Development of artificial neural networks based confidence intervals and response surfaces for the optimization of coagulation performance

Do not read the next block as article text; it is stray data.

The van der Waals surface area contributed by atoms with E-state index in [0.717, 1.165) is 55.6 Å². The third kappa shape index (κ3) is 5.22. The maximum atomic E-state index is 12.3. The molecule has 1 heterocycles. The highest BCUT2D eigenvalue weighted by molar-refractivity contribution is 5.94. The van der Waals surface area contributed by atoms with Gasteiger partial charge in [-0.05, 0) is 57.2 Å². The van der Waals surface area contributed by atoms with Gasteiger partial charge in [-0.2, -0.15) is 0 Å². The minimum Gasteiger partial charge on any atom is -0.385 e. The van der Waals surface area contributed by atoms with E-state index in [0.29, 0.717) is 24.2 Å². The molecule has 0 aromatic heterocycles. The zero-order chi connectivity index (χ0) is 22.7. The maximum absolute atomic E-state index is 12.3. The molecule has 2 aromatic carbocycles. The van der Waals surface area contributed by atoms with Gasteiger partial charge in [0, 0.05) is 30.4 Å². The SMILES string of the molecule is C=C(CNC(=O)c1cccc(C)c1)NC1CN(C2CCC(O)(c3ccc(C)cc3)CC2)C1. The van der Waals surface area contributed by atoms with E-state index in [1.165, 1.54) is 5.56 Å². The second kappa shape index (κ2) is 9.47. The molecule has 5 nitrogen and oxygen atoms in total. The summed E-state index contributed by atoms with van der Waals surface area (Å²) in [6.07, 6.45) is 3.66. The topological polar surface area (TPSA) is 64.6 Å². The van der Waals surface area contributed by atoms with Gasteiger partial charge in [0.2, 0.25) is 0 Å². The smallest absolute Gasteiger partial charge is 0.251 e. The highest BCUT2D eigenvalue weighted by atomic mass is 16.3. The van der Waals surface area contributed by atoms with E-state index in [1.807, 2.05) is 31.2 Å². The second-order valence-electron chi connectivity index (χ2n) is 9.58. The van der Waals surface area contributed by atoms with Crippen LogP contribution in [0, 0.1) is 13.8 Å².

Effective coagulation is essential to achieving drinking water treatment objectives when considering surface water. To minimize settled water turbidity, artificial neural networks (ANNs) have been adopted to predict optimum alum and carbon dioxide dosages at the Elgin Area Water Treatment Plant. ANNs were applied to predict both optimum carbon dioxide and alum dosages with correlation (R2) values of 0.68 and 0.90, respectively. ANNs were also used to developed surface response plots to ease optimum selection of dosage. Trained ANNs were used to predict turbidity outcomes for a range of alum and carbon dioxide dosages and these were compared to historical data. Point-wise confidence intervals were obtained based on error and squared error values during the training process. The probability of the true value falling within the predicted interval ranged from 0.25 to 0.81 and the average interval width ranged from 0.15 to 0.62 NTU. Training an ANN using the squared error produced a larger average interval width, but better probability of a true prediction interval.
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